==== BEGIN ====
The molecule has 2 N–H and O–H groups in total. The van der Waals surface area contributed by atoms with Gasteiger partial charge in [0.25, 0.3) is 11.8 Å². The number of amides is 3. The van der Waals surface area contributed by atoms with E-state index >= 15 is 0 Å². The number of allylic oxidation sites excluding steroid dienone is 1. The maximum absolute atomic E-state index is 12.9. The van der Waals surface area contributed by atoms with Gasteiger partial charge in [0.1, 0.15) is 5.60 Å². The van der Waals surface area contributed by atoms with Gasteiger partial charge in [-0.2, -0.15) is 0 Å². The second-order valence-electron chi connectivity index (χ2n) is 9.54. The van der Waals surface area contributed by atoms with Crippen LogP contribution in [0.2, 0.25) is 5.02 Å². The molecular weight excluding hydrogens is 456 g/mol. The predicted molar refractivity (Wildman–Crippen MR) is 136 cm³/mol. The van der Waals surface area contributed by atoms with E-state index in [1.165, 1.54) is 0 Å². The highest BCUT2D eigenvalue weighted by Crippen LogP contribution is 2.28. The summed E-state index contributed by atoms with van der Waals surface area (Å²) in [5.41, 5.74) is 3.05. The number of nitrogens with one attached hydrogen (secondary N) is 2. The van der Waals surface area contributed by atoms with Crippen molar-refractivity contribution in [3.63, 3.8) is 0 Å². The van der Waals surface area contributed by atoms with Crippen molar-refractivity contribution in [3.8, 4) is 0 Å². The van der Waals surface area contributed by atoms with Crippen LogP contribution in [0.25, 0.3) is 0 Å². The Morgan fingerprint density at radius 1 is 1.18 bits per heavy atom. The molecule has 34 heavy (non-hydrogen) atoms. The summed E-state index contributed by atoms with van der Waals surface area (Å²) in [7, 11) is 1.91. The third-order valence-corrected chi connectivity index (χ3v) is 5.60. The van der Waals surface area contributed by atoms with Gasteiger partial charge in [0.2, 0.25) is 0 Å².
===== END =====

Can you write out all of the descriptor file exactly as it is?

The molecule has 2 N–H and O–H groups in total. The van der Waals surface area contributed by atoms with Gasteiger partial charge in [0.25, 0.3) is 11.8 Å². The number of amides is 3. The van der Waals surface area contributed by atoms with E-state index >= 15 is 0 Å². The number of allylic oxidation sites excluding steroid dienone is 1. The maximum absolute atomic E-state index is 12.9. The van der Waals surface area contributed by atoms with Gasteiger partial charge in [0.1, 0.15) is 5.60 Å². The van der Waals surface area contributed by atoms with Gasteiger partial charge in [-0.2, -0.15) is 0 Å². The second-order valence-electron chi connectivity index (χ2n) is 9.54. The van der Waals surface area contributed by atoms with Crippen LogP contribution in [0.2, 0.25) is 5.02 Å². The molecular weight excluding hydrogens is 456 g/mol. The predicted molar refractivity (Wildman–Crippen MR) is 136 cm³/mol. The van der Waals surface area contributed by atoms with E-state index in [1.165, 1.54) is 0 Å². The highest BCUT2D eigenvalue weighted by Crippen LogP contribution is 2.28. The summed E-state index contributed by atoms with van der Waals surface area (Å²) in [5.41, 5.74) is 3.05. The number of nitrogens with one attached hydrogen (secondary N) is 2. The van der Waals surface area contributed by atoms with Crippen molar-refractivity contribution in [3.63, 3.8) is 0 Å². The van der Waals surface area contributed by atoms with Crippen molar-refractivity contribution in [3.8, 4) is 0 Å². The van der Waals surface area contributed by atoms with Crippen LogP contribution in [0.25, 0.3) is 0 Å². The Morgan fingerprint density at radius 1 is 1.18 bits per heavy atom. The molecule has 34 heavy (non-hydrogen) atoms. The summed E-state index contributed by atoms with van der Waals surface area (Å²) in [7, 11) is 1.91. The third-order valence-corrected chi connectivity index (χ3v) is 5.60. The van der Waals surface area contributed by atoms with Gasteiger partial charge in [0.2, 0.25) is 0 Å².